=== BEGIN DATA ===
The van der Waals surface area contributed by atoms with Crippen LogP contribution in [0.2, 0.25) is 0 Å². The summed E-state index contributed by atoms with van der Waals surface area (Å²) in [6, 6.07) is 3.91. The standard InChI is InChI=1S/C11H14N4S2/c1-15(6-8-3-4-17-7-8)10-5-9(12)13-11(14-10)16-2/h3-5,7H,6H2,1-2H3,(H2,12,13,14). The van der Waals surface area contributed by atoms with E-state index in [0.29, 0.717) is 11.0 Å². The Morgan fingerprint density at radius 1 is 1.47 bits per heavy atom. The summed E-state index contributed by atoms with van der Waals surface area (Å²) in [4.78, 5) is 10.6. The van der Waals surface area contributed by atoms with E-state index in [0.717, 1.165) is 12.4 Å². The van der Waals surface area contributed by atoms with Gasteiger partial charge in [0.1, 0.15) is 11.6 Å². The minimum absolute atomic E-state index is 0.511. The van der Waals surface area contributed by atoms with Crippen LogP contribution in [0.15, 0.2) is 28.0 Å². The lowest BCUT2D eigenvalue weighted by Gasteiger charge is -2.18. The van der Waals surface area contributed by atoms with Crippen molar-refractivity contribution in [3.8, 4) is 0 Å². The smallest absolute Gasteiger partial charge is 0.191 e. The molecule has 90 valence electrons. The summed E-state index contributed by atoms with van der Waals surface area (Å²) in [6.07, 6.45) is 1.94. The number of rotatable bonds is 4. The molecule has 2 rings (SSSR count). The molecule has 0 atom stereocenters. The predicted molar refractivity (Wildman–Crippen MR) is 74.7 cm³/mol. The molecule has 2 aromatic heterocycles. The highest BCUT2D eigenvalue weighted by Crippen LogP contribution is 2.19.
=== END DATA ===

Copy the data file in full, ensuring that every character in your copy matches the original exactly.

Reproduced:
The van der Waals surface area contributed by atoms with Crippen LogP contribution in [0.2, 0.25) is 0 Å². The summed E-state index contributed by atoms with van der Waals surface area (Å²) in [6, 6.07) is 3.91. The standard InChI is InChI=1S/C11H14N4S2/c1-15(6-8-3-4-17-7-8)10-5-9(12)13-11(14-10)16-2/h3-5,7H,6H2,1-2H3,(H2,12,13,14). The van der Waals surface area contributed by atoms with E-state index in [0.29, 0.717) is 11.0 Å². The Morgan fingerprint density at radius 1 is 1.47 bits per heavy atom. The summed E-state index contributed by atoms with van der Waals surface area (Å²) in [4.78, 5) is 10.6. The van der Waals surface area contributed by atoms with E-state index in [0.717, 1.165) is 12.4 Å². The van der Waals surface area contributed by atoms with Gasteiger partial charge in [0.1, 0.15) is 11.6 Å². The minimum absolute atomic E-state index is 0.511. The van der Waals surface area contributed by atoms with Crippen LogP contribution in [0.15, 0.2) is 28.0 Å². The lowest BCUT2D eigenvalue weighted by Gasteiger charge is -2.18. The van der Waals surface area contributed by atoms with Crippen molar-refractivity contribution in [3.8, 4) is 0 Å². The smallest absolute Gasteiger partial charge is 0.191 e. The molecule has 90 valence electrons. The summed E-state index contributed by atoms with van der Waals surface area (Å²) in [6.07, 6.45) is 1.94. The number of rotatable bonds is 4. The molecule has 2 rings (SSSR count). The molecule has 0 atom stereocenters. The predicted molar refractivity (Wildman–Crippen MR) is 74.7 cm³/mol. The molecule has 2 aromatic heterocycles. The highest BCUT2D eigenvalue weighted by Crippen LogP contribution is 2.19.